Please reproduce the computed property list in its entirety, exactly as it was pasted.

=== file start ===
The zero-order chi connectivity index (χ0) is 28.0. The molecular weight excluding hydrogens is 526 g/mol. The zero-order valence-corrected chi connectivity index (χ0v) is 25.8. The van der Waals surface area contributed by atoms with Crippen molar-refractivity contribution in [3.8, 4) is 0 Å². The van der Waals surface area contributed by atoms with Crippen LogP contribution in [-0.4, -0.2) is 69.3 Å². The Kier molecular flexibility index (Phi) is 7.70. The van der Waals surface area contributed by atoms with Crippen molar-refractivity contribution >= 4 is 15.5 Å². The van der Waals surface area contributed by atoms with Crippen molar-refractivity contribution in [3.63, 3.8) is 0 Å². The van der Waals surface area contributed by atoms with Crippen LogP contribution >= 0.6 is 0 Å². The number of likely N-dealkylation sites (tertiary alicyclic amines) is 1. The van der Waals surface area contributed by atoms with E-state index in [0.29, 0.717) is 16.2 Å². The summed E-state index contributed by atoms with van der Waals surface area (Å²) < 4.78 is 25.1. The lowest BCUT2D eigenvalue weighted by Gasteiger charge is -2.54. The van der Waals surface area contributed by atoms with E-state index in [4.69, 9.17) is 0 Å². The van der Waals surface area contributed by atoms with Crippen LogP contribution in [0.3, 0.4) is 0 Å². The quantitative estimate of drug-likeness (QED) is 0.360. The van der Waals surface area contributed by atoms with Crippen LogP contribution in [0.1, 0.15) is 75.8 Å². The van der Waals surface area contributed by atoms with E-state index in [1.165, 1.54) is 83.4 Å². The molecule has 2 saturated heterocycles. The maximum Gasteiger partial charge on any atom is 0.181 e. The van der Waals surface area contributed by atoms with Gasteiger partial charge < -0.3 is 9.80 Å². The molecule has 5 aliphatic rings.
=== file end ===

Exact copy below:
The zero-order chi connectivity index (χ0) is 28.0. The molecular weight excluding hydrogens is 526 g/mol. The zero-order valence-corrected chi connectivity index (χ0v) is 25.8. The van der Waals surface area contributed by atoms with Crippen molar-refractivity contribution in [3.8, 4) is 0 Å². The van der Waals surface area contributed by atoms with Crippen LogP contribution in [-0.4, -0.2) is 69.3 Å². The Kier molecular flexibility index (Phi) is 7.70. The van der Waals surface area contributed by atoms with Crippen molar-refractivity contribution >= 4 is 15.5 Å². The van der Waals surface area contributed by atoms with Crippen molar-refractivity contribution in [3.63, 3.8) is 0 Å². The van der Waals surface area contributed by atoms with Crippen LogP contribution >= 0.6 is 0 Å². The number of likely N-dealkylation sites (tertiary alicyclic amines) is 1. The van der Waals surface area contributed by atoms with E-state index in [0.29, 0.717) is 16.2 Å². The summed E-state index contributed by atoms with van der Waals surface area (Å²) < 4.78 is 25.1. The lowest BCUT2D eigenvalue weighted by Gasteiger charge is -2.54. The van der Waals surface area contributed by atoms with E-state index in [4.69, 9.17) is 0 Å². The van der Waals surface area contributed by atoms with Crippen LogP contribution in [0.3, 0.4) is 0 Å². The quantitative estimate of drug-likeness (QED) is 0.360. The van der Waals surface area contributed by atoms with Crippen LogP contribution in [0.1, 0.15) is 75.8 Å². The van der Waals surface area contributed by atoms with E-state index in [1.165, 1.54) is 83.4 Å². The molecule has 2 saturated heterocycles. The maximum Gasteiger partial charge on any atom is 0.181 e. The van der Waals surface area contributed by atoms with Gasteiger partial charge < -0.3 is 9.80 Å². The molecule has 5 aliphatic rings.